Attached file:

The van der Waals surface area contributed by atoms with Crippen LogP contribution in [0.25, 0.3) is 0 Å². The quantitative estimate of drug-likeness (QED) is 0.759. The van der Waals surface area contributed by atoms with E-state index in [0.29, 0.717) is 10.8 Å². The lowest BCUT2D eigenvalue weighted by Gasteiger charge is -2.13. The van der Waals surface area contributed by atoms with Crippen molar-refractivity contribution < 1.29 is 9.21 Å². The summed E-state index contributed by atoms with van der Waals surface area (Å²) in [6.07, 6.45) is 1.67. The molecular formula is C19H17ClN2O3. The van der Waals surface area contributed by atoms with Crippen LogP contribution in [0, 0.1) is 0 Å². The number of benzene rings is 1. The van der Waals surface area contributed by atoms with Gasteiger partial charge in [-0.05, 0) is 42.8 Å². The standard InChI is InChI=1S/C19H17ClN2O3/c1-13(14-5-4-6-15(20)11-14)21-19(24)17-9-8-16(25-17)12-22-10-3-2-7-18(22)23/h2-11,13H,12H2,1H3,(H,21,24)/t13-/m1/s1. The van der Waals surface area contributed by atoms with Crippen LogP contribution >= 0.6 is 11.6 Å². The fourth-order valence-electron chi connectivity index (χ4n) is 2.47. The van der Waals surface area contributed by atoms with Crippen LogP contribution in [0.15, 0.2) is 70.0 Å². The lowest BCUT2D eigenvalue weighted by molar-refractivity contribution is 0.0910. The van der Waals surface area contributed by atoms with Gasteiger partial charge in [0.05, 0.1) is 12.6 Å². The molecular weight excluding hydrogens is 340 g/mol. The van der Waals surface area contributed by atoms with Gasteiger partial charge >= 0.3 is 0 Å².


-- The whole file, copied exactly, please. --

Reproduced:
The van der Waals surface area contributed by atoms with Crippen LogP contribution in [0.25, 0.3) is 0 Å². The quantitative estimate of drug-likeness (QED) is 0.759. The van der Waals surface area contributed by atoms with E-state index in [0.29, 0.717) is 10.8 Å². The lowest BCUT2D eigenvalue weighted by Gasteiger charge is -2.13. The van der Waals surface area contributed by atoms with Crippen molar-refractivity contribution < 1.29 is 9.21 Å². The summed E-state index contributed by atoms with van der Waals surface area (Å²) in [6.07, 6.45) is 1.67. The molecular formula is C19H17ClN2O3. The van der Waals surface area contributed by atoms with Crippen LogP contribution in [0, 0.1) is 0 Å². The number of benzene rings is 1. The van der Waals surface area contributed by atoms with Gasteiger partial charge in [-0.05, 0) is 42.8 Å². The standard InChI is InChI=1S/C19H17ClN2O3/c1-13(14-5-4-6-15(20)11-14)21-19(24)17-9-8-16(25-17)12-22-10-3-2-7-18(22)23/h2-11,13H,12H2,1H3,(H,21,24)/t13-/m1/s1. The van der Waals surface area contributed by atoms with Crippen LogP contribution >= 0.6 is 11.6 Å². The fourth-order valence-electron chi connectivity index (χ4n) is 2.47. The van der Waals surface area contributed by atoms with Crippen LogP contribution in [0.15, 0.2) is 70.0 Å². The lowest BCUT2D eigenvalue weighted by molar-refractivity contribution is 0.0910. The van der Waals surface area contributed by atoms with Gasteiger partial charge in [0.05, 0.1) is 12.6 Å². The molecular weight excluding hydrogens is 340 g/mol. The van der Waals surface area contributed by atoms with Gasteiger partial charge >= 0.3 is 0 Å².